"Engage your quads". This is a common cue used by yoga teachers, but what does it mean? It refers to actively tightening the large quadriceps (quad) muscle on the front of your thigh. Your kneecap (patella) moves upwards toward your hip and your knee straightens as the quad contracts and becomes firm. Why is this important? Because it protects the knee from injury by making it more stable. The quads are also active when the knee is bent, keeping the knee from collapsing (think of bending the knees while lowering yourself into a chair, or walking downhill), but in yoga we often focus on the quads when the knee is straight.
First, a little anatomy. The quad is made up of four parts: vastus lateralis, vastus medialis, vastus intermedius, and rectus femoris. Part of the vastus medialis is referred to as the obliquus, or VMO for short. The VMO is important because the other parts of the quad tend to pull the patella outward; the VMO resists that pull, assisting the patella to stay in its groove in the center of the femur (thigh) bone. The patella moving outward is a common cause of knee pain. The VMO is especially active at the end range of straightening.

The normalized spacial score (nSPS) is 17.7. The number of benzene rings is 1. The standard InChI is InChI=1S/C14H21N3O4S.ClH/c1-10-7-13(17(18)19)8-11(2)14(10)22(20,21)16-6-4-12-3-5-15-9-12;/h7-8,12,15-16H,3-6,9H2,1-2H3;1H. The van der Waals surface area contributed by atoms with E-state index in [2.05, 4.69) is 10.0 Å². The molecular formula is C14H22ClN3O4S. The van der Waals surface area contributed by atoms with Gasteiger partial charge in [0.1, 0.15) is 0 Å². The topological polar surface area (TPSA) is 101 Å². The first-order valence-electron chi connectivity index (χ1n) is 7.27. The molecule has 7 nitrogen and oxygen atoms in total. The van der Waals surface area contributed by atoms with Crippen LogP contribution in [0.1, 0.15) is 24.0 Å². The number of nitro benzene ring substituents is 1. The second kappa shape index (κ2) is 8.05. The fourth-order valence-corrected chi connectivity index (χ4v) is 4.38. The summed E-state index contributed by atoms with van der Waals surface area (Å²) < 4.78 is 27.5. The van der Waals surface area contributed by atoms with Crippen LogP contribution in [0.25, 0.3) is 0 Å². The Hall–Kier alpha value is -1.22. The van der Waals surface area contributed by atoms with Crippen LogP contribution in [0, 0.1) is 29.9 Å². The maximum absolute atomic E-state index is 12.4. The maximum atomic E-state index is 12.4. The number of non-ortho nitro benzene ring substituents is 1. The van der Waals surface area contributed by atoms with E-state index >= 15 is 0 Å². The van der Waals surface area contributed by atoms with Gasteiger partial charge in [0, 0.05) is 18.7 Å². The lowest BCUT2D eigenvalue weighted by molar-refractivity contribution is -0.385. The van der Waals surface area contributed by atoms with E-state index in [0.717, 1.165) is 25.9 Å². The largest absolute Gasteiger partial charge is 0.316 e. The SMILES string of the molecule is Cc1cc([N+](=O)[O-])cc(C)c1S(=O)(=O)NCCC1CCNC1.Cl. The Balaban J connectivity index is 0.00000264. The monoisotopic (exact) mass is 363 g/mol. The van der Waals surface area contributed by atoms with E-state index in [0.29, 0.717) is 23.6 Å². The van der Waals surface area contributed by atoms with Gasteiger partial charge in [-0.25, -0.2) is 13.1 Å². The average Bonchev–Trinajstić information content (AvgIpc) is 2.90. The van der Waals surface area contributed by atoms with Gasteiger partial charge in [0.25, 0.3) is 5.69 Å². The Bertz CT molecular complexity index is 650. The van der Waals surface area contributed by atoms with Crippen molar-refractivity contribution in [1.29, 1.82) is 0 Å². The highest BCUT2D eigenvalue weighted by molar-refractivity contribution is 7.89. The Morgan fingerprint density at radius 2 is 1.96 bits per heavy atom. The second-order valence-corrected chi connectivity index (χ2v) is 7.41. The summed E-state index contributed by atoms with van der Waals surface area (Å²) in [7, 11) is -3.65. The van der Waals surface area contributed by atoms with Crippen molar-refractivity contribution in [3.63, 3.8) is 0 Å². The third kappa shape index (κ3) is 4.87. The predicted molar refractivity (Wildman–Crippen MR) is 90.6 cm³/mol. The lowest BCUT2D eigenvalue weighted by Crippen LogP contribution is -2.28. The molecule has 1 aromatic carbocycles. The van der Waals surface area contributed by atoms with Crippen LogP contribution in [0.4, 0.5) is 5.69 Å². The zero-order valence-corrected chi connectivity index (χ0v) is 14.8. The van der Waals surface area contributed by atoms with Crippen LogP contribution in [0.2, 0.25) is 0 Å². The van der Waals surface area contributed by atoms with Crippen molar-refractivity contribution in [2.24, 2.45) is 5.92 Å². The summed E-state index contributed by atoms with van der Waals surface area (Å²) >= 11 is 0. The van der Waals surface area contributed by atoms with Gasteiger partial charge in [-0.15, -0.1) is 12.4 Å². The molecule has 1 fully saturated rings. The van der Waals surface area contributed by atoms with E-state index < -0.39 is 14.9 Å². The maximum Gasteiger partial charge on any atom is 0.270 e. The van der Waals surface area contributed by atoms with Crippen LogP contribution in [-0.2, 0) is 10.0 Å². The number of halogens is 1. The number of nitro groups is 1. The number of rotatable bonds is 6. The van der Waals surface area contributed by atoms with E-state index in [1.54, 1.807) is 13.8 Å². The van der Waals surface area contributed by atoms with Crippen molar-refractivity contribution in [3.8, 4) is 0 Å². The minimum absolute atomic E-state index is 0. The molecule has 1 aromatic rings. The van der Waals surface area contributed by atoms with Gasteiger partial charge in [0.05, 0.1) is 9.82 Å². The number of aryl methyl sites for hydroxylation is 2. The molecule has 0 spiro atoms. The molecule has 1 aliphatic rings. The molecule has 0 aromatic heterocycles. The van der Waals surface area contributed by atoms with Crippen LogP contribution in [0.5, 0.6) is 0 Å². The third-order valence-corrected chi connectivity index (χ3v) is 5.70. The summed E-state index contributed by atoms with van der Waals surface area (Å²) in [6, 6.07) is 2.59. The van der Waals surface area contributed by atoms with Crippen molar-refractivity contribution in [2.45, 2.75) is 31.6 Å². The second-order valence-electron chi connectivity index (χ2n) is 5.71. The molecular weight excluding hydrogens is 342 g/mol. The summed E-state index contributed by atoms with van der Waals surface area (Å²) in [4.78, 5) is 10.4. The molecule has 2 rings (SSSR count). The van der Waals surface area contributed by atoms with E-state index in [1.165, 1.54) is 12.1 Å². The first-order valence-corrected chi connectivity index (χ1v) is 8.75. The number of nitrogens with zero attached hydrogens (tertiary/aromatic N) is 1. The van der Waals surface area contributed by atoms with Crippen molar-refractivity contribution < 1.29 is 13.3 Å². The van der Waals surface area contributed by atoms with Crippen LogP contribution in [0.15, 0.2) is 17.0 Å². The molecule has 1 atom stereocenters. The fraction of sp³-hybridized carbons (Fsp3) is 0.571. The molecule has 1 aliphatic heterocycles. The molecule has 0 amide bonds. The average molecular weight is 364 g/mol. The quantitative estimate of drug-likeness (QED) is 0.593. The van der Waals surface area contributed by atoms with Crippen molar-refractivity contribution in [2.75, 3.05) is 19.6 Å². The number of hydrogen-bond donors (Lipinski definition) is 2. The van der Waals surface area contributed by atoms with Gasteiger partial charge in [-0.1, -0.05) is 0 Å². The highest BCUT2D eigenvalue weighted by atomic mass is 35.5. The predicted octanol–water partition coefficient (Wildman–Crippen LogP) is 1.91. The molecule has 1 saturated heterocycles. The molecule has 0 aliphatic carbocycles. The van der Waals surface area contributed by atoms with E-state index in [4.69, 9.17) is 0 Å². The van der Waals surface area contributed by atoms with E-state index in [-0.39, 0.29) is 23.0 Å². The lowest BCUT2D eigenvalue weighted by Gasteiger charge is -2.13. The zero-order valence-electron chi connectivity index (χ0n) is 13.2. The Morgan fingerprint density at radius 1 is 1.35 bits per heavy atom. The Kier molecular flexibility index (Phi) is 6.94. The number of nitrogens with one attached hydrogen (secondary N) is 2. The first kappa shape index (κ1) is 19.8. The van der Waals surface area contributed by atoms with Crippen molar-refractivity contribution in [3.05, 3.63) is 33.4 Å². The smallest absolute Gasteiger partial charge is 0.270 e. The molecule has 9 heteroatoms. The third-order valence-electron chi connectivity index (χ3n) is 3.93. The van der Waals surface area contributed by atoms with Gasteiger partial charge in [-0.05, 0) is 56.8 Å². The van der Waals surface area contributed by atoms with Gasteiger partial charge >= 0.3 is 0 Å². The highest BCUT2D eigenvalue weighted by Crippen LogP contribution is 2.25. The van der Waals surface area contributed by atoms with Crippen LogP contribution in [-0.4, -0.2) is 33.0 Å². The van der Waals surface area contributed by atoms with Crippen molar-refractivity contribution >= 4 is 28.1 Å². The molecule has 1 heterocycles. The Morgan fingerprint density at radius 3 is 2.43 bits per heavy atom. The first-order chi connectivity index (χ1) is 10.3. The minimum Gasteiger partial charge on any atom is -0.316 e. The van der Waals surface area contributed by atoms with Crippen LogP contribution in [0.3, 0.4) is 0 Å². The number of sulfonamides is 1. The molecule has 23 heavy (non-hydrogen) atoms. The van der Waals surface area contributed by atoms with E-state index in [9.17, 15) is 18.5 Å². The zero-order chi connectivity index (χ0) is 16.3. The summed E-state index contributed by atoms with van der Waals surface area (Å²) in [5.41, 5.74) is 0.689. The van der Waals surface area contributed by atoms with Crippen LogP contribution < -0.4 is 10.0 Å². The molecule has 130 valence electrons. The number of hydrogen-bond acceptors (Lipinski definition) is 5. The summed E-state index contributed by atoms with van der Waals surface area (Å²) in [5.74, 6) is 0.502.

When the knee is straight and the quadriceps is relaxed, you should be able to manually move the patella freely up and down, and side to side. When the quad is active, the patella should stay put. Contracting the quad and stabilizing that patella is especially important in many of our standing poses: trikonasana, prasarita, uttanasana, and even tadasana. You do need to be careful to not hyperextend the knee though, which is straightening the knee too far back past straight. This is sometimes referred to as "locking" your knee joint. But that's a subject for another article!
Biofeedback using electrodes on the skin over the VMO can be used to measure the relative level of contraction of the muscle. Surprisingly, straightening the knees in plank pose while pressing the thighs up and pushing out through the heels is one of the best ways to activate the VMO. It's often that last little push into straightening the knee that gets the strongest contraction in plank and other active poses.
Keeping your quads strong is yet another way that yoga practice can help us stay healthy and active for a lifetime. Not only will they help you avoid knee pain and injury, but they also allow you to remain independent as you climb stairs, get into and up from chairs, and balance on one leg. We at Gudmestad Yoga recommend yoga for every phase of your life.
This article originally appeared in the Gudmestad Yoga Spring Quarterly Newsletter for 2019.